Citi Chief Commodities Economist Daniel Ahn and his team are “marking-to-market” their forecasts for gold prices following a substantial sell-off in the gold market over the past several months.
Since peaking at a price of $1798 per ounce on October 4, gold has fallen 7.8 per cent to $1658:
The retrenchment in the market has Ahn and his team lowering their forecasts for gold over the next three months from $1770 to $1700 and cutting their forecasts for 6-12 months out from $1770 to $1650. They are also lowering their estimated average gold price in 2013 to $1675 from $1750.
Ahn says the team’s forecast is largely dependent on one factor that is overwhelmingly driving gold prices right now: the strength (or weakness) of the U.S. dollar. He writes, “the persistent importance of the dollar exchange rate in driving gold returns even beyond other classic factors is remarkable.”
The chart below shows gold’s correlation to dollar weakness, represented by the dark blue line. It also shows that gold prices display little or no correlation with the VIX – an index that measures S&P 500 volatility and is commonly referred to as the market’s “fear gauge” – nor are they really correlated with investment flows into gold ETFs, or even inflation expectations.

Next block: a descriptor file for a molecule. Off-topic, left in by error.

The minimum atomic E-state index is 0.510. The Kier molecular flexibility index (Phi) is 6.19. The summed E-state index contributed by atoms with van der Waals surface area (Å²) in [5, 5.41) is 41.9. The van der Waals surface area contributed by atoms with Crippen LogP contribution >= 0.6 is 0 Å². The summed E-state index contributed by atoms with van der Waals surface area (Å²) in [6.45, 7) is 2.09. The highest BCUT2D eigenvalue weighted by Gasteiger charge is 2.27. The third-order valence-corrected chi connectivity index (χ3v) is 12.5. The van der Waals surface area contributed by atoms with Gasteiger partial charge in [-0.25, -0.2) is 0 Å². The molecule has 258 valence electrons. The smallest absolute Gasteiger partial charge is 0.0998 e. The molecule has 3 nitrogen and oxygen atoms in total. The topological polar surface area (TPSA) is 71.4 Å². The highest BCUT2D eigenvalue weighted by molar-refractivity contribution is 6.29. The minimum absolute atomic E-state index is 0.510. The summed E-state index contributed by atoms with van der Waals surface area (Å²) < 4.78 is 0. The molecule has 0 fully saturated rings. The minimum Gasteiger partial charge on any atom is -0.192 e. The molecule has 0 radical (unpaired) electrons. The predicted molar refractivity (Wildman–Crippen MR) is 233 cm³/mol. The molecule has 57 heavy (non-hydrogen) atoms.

Changes in inflation expectations matter a bit, but not as much as the dollar:
Meanwhile, the negative correlation between real interest rates and gold returns seems to have broken down over the course of the past year:
The bottom line, Ahn writes, is that “going forward, the dollar’s likely trajectory in 2013 should be scrutinized given its primacy in determining gold returns.”
That is why Citi is lowering its gold price forecast (emphasis added):
Our model assumes a +1.2% appreciation in the dollar against a major currency-weighted basket to the end of 2013, also real interest rates at zero, and nominal CPI inflation at +1.9%.
Given the high and resilient negative relationship between the US dollar and nominal gold returns, the model assigns a very high 70% weight on dollar drivers, and only a 20% weighting on ETF flows and a 5% weight on real interest rates and inflation respectively, resulting in a forecast for a -4.2% annualized weakening of nominal gold prices to year-end.
Goldman Sachs strategists, on the other hand, give much higher weight to real interest rates as gold price drivers. You can read their take here >
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